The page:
Nationally, commercial and multifamily starts were up one percent in 2019 at $227.5 billion. The top 10 metropolitan areas gained eight percent during the year, with seven of the 10 reporting year-over-year gains. In second-tier metropolitan areas (those ranked 11-20), gains in commercial and multifamily starts were stronger at 17 percent with eight of these 10 also posting growth.
Chicago, however, recorded a drop of six percent to $6.7 billion.
The New York metropolitan area was once again the largest market for commercial and multifamily starts at $30.9 billion. However, New York’s rate of growth eased in 2019 to 5% from a 13% gain in 2018. The Washington, DC area held on to second place in 2019, posting an 18% gain to $11.4 billion and Los Angeles metro jumped from fifth place in 2018 to third in 2019 due to an 17% increase that brought the value of commercial and multifamily starts to $8.9 billion.
Other top-10 markets posting gains in 2019 were Dallas up five percent ($7.6 billion), Atlanta up 25% ($7.1 billion), Houston up 30% ($7.1 billion), and Austin up 35% ($5.4 billion).
For the second-tier metro areas ranked 11-20, the seven posting gains were Philadelphia up less than one percent ($4.5 billion), Phoenix increasing 42% ($4.1 billion), Nashville up 90% ($3.8 billion), Orlando up 42% ($3.7 billion), Minneapolis gaining 11% ($3.5 billion), Portland OR moving 80% higher ($3.4 billion), Columbus up 57% ($2.9 billion), and Tampa up 83% ($2.8 billion). The two markets posting declines in starts were San Francisco down 24% ($4.7 billion) and Seattle down 18% ($4.8 billion). The 10 second-tier metropolitan areas accounted for 17% of U.S. commercial building and multifamily starts, up from 15% in 2018.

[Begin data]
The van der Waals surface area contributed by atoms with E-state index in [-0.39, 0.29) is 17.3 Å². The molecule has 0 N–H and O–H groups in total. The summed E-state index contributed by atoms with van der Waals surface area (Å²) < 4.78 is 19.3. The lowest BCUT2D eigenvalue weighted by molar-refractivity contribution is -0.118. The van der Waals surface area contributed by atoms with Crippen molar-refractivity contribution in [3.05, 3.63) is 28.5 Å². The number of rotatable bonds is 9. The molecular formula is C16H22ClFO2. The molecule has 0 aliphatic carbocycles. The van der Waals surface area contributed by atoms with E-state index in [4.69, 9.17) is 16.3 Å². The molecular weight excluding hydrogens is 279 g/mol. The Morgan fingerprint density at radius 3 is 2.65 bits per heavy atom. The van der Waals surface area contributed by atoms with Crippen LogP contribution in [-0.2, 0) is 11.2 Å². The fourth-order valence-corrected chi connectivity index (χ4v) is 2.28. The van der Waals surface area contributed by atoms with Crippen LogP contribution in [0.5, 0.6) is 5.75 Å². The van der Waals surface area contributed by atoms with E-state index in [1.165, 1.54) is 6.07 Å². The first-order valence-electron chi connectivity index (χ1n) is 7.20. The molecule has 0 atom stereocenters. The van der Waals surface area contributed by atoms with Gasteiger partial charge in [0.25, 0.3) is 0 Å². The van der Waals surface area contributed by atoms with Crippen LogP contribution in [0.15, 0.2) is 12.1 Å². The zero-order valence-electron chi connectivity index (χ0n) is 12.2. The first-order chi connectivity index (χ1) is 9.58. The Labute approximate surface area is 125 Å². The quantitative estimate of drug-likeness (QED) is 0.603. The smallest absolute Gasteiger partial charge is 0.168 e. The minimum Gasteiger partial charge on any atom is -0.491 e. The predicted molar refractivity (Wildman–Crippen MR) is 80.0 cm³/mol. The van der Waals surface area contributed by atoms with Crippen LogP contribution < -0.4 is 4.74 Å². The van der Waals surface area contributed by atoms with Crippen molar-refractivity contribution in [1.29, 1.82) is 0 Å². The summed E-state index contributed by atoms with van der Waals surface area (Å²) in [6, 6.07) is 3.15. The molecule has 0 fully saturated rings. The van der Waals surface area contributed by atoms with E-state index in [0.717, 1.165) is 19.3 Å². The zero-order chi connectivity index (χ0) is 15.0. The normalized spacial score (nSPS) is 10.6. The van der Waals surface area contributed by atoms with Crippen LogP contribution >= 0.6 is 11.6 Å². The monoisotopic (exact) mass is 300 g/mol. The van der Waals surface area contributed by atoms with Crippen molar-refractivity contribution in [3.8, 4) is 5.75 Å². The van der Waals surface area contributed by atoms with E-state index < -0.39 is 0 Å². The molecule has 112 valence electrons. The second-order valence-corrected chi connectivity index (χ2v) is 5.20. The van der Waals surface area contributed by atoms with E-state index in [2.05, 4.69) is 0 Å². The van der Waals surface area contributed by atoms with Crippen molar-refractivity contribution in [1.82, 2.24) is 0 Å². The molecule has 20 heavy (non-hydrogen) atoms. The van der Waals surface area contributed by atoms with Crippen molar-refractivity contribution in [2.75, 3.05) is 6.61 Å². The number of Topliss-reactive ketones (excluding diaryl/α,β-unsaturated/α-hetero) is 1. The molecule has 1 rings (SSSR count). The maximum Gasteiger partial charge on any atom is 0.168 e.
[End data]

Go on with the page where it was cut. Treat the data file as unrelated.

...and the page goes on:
The commercial and multifamily total includes office buildings, stores, hotels, warehouses, commercial garages and multifamily housing. Institutional building projects (e.g., educational facilities, hospitals, convention centers, casinos, transportation terminals), manufacturing buildings, single family housing, public works, and electric utilities/gas plants were not included.
Nationwide, commercial and multifamily starts made a tepid gain — inching 1% higher from $224.3 billion in 2018 to $227.5 billion last year. Multifamily starts, however, fell 5% to $95.2 billion while commercial starts rose 7% to $132.3 billion.
“Commercial construction starts continue to be the bulwark of U.S. construction activity as strong demand for office and warehouse buildings pushes the value of construction to higher levels,” stated Richard Branch, Chief Economist for Dodge Data & Analytics.
“Multifamily starts, however, are past their peak and have entered cyclical decline. The growing divide however between the larger and smaller metro areas was stark in 2019. While commercial and multifamily starts in the top 20 metro areas in the country moved 11% higher in 2019, those metros ranked 21-50 lost 7%.”
For 2020 multifamily construction starts are predicted to continue lower as the declines broaden to more and more metropolitan areas.
“Meanwhile, commercial starts have posted gains for nine consecutive years, but a slowing economy in 2020 will likely lead to fewer large value projects, causing national starts to pull back from their 2019 level,” Branch said.
In Chicago, commercial building and multifamily construction rose 6% in 2018; but pulled back 6% in 2019 to $6.7 billion. Commercial activity slipped 25% in 2019 following a 38% gain in 2018. The only sector to see a gain in 2019 was commercial warehouses due to the start of the $170 million Project Jupiter Warehouse built by Seefried Properties Inc.
Also starting was the $170 million 167 Green Street Office Building and the $153 million Exchange 55 Industrial Development. The overall decline in 2019 for Chicago came despite a 22% increase in multifamily starts.
The largest multifamily building to break ground in Chicago (and indeed in the entire U.S.) in 2019 was the $850 million One Chicago Square Apartments, with work also getting underway on the $470 million 1000M South Loop Condos and the $350 million Lakeshore East–Cascade Apartment Tower #2.